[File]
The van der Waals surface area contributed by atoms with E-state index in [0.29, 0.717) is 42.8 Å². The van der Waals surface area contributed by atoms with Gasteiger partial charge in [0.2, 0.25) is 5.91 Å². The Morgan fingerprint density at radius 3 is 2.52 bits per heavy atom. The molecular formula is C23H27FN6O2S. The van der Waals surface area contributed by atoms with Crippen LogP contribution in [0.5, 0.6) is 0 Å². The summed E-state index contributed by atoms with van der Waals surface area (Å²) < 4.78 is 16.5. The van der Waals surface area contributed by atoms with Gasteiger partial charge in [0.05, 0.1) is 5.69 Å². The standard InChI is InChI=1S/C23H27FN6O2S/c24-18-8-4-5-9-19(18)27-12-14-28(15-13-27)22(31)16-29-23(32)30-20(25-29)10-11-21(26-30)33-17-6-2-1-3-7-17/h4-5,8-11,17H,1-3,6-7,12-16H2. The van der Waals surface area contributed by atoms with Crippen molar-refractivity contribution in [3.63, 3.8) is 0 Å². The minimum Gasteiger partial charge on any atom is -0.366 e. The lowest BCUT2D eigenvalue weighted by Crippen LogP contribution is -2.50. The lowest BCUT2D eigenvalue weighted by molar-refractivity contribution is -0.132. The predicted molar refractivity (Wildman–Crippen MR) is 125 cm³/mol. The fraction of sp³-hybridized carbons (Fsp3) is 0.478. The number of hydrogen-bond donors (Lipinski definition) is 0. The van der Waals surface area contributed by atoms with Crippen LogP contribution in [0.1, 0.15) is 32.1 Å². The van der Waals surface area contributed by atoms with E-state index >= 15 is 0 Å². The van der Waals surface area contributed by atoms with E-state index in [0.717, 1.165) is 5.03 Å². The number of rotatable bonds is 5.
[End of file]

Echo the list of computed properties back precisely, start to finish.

The van der Waals surface area contributed by atoms with E-state index in [0.29, 0.717) is 42.8 Å². The van der Waals surface area contributed by atoms with Gasteiger partial charge in [0.2, 0.25) is 5.91 Å². The Morgan fingerprint density at radius 3 is 2.52 bits per heavy atom. The molecular formula is C23H27FN6O2S. The van der Waals surface area contributed by atoms with Crippen LogP contribution in [0.5, 0.6) is 0 Å². The summed E-state index contributed by atoms with van der Waals surface area (Å²) < 4.78 is 16.5. The van der Waals surface area contributed by atoms with Gasteiger partial charge in [0.05, 0.1) is 5.69 Å². The standard InChI is InChI=1S/C23H27FN6O2S/c24-18-8-4-5-9-19(18)27-12-14-28(15-13-27)22(31)16-29-23(32)30-20(25-29)10-11-21(26-30)33-17-6-2-1-3-7-17/h4-5,8-11,17H,1-3,6-7,12-16H2. The van der Waals surface area contributed by atoms with Crippen molar-refractivity contribution in [3.63, 3.8) is 0 Å². The minimum Gasteiger partial charge on any atom is -0.366 e. The lowest BCUT2D eigenvalue weighted by Crippen LogP contribution is -2.50. The lowest BCUT2D eigenvalue weighted by molar-refractivity contribution is -0.132. The predicted molar refractivity (Wildman–Crippen MR) is 125 cm³/mol. The fraction of sp³-hybridized carbons (Fsp3) is 0.478. The number of hydrogen-bond donors (Lipinski definition) is 0. The van der Waals surface area contributed by atoms with Crippen LogP contribution in [0.1, 0.15) is 32.1 Å². The van der Waals surface area contributed by atoms with E-state index >= 15 is 0 Å². The van der Waals surface area contributed by atoms with E-state index in [0.717, 1.165) is 5.03 Å². The number of rotatable bonds is 5.